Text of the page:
“Love Heart of Nature” by Jim Picôt. “In winter, a shark is inside a salmon school when, chasing the baitfish, the shape became a heart shape.” All images © the photographers, courtesy of 2020 Drone Awards, shared with permission
The 2020 Drone Photography Awards garnered an arresting collection of aerial shots, and among its winners is a serendipitous image of a heart-shaped school of salmon. Captured by Australian photographer Jim Picôt, the piece is particularly special because a shark swims near the center, chasing one of the fish. Other prized shots include heron roosts nestled in the treetops, and a group of swimmers floating between crashing waves.
Hosted by the Siena Awards Festival, the contest received entries from photographers in 126 countries, and an exhibition titled Above Us Only Sky will run October 24 to November 29 in Siena to showcase the top images. Check out some of our favorites below, and dive into all the winning shots on the contest’s site. (via PetaPixel)
“Gray Whale Plays Pushing Tourists” by Joseph Cheires. “At the end of the gray whale season, I was told about a gray whale that, for the last 3 years, used to play with the boats, pushing them gently. So we went back the year after and incredibly the gray whale appeared and this shot is the result.”
“Alien Structure on Earth” by Tomasz Kowalski. “Sometimes we need to change the perspective to feel the strength of the structure stronger than we’ve ever thought. The Petronas Towers, also known as the Petronas Twin Towers, are twin skyscrapers in Kuala Lumpur.”
“Where Herons Live” by Dmitrii Viliunov. “Many think that herons make nests in reeds or in a swamp. In fact, they nest in the tops of huge trees and with a drone it is sometimes possible to see them.”
“On the Sea” by Roberto Corinaldesi. “An aerial view of swimmers, where the sea becomes the place to take refuge, between the blue carpet and the white foam of the waves.”
“Frozen Land” by Alessandra Meniconzi. “With temperatures of minus 30°C, winters in the Eurasian steppe can be brutal. But life doesn’t stop, and local people move from one village to another with a sledge, crossing icy rivers and lakes.”
“Phoenix Rising” by Paul Hoelen. “The phoenix rising is a symbol of re-emergence from the ashes of fire. This is symbolized through the beginnings of an actual regeneration process at the industrial mining site of Lake Owens. After a destructive past and the creation of the most toxic dustbowl in America, migratory birds are returning, and life is beginning anew…”
“Black Flag” by Tomer Appelbaum. “Thousands of Israelis maintain social distancing due to Covid-19 restrictions while protesting against Israeli Prime Minister Benjamin Netanyahu in Rabin Square on 19 April 2020.”
All images © Jo Brown, shared with permission
Behind Jo Brown’s home in Devon is a rich countryside complete with a wooded area and thick vegetation. For years, the United Kingdom-based illustrator documented the wildlife and plant species she encountered in her Nature Journal, a black Moleskine that now has been reproduced exactly in a forthcoming book, Secrets of a Devon Wood.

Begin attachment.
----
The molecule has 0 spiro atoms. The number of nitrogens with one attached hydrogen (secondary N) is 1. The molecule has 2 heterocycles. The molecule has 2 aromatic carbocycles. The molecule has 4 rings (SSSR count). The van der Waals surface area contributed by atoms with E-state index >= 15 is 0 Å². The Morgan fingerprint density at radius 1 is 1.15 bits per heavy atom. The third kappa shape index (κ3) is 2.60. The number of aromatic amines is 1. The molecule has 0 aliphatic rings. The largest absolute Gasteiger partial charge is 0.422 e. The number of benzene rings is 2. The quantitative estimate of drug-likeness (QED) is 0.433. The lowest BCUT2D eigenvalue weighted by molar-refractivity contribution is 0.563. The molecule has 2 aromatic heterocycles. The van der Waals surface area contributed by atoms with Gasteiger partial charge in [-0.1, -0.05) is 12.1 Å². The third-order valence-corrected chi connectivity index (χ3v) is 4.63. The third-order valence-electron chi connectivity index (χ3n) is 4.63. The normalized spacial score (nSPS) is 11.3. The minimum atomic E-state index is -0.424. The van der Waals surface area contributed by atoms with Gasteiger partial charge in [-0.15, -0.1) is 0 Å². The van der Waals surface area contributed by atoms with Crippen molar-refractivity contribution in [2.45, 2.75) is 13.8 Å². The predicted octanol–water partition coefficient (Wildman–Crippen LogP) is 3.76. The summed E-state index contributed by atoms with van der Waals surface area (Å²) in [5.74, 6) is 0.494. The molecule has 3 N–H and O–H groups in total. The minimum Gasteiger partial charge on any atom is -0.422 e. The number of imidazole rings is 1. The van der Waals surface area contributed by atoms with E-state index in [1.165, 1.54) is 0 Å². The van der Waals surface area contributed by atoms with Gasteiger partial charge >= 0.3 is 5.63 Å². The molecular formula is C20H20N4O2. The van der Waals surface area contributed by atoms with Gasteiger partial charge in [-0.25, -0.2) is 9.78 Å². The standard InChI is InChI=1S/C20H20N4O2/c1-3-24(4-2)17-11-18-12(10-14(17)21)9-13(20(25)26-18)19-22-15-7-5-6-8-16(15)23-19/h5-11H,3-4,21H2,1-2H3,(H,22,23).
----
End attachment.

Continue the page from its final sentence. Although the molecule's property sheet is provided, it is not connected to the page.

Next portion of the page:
Each page of Brown’s notebook contains a pen and colored pencil drawing that begins at the pages’ edges, appearing to grow from the corner or across the paper. Sometimes captured through close-ups that mimic scientific illustrations, the delicate renderings depict the detail of a buff-tailed bumblebee’s fuzzy torso and the red tendrils of a round-leaved sundew. Brown notes the common and Latin names for each species and common characteristics, in addition to where and when she spotted it.
To keep up with the illustrator’s journeys into the countryside, follow her on Instagram and Twitter, and pick up a print from Society6. (via My Modern Met)
“The Tweets.” All images © Leila Jeffreys, shared with permission
Those of us who’ve been party to an awkward family photoshoot or embarrassing school picture have reason to feel envious of the birds Leila Jeffreys (previously) photographs. From a pair of stoic budgerigars to a yellow trio named “The Tweets,” the avian subjects are captured in sophisticated and graceful poses that highlight their most stunning features, from the curvature of their beaks to the singular barbs of their feathers.
Jeffreys often teams up with conservationists, ornithologists, and sanctuaries to determine her subjects before bringing them to a studio. When they’re together, the Australian photographer focuses on their personalities, hoping to capture their idiosyncratic tendencies. The result is intimate and engaging photographs at a human-scale, a choice that strays from traditional portraiture by centering a different species.
Many of the elegant portraits here are included in Jeffreys’ recently released book, Des oiseaux, and you can explore a larger collection of photographs available for purchase on her site. Otherwise, keep up with her feathered frames on Instagram and watch this arresting footage of the birds in action.
“River and Cloudy”
“Rain and June”